NEAR Shoemaker’s global mapping mission – and last long-distance orbit
around Eros – ended Dec. 7 with an engine burst that moved the spacecraft
several miles closer to the rotating asteroid.

The two-minute maneuver, monitored simultaneously by the NEAR mission
operations and navigation teams at the Applied Physics Laboratory in
Maryland and the Jet Propulsion Laboratory in California, pushed NEAR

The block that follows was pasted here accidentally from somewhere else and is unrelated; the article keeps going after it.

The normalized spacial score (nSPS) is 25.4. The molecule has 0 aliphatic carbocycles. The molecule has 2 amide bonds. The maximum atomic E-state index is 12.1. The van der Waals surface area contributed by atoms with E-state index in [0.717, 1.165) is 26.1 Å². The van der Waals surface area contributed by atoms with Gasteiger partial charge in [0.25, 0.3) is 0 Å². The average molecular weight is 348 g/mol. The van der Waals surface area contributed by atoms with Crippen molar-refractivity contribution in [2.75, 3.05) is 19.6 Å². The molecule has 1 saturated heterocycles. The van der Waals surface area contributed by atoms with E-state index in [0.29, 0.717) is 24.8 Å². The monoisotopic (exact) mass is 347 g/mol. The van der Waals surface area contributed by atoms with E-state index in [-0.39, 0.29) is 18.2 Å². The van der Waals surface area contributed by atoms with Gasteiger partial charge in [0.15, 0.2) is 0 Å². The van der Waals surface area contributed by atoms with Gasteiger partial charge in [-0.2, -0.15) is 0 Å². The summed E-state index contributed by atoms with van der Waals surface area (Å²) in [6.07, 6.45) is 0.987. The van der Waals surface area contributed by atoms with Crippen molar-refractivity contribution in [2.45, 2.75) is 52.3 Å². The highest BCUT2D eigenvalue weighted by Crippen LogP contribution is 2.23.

Shoemaker from a 124-mile (200-kilometer) vantage point into position to
start a circular, 22-mile (35-kilometer) orbit on Dec. 13. The spacecraft
will stay at that lower orbit – designed mostly for X-Ray/Gamma-Ray
Spectrometer measurements of the asteroid’s surface elements – through
December and most of January 2001.

NEAR Shoemaker is currently 171 million miles (273 million kilometers) from
Earth, conducting the first close-up study of an asteroid. Its yearlong
orbit of Eros wraps up in February 2001.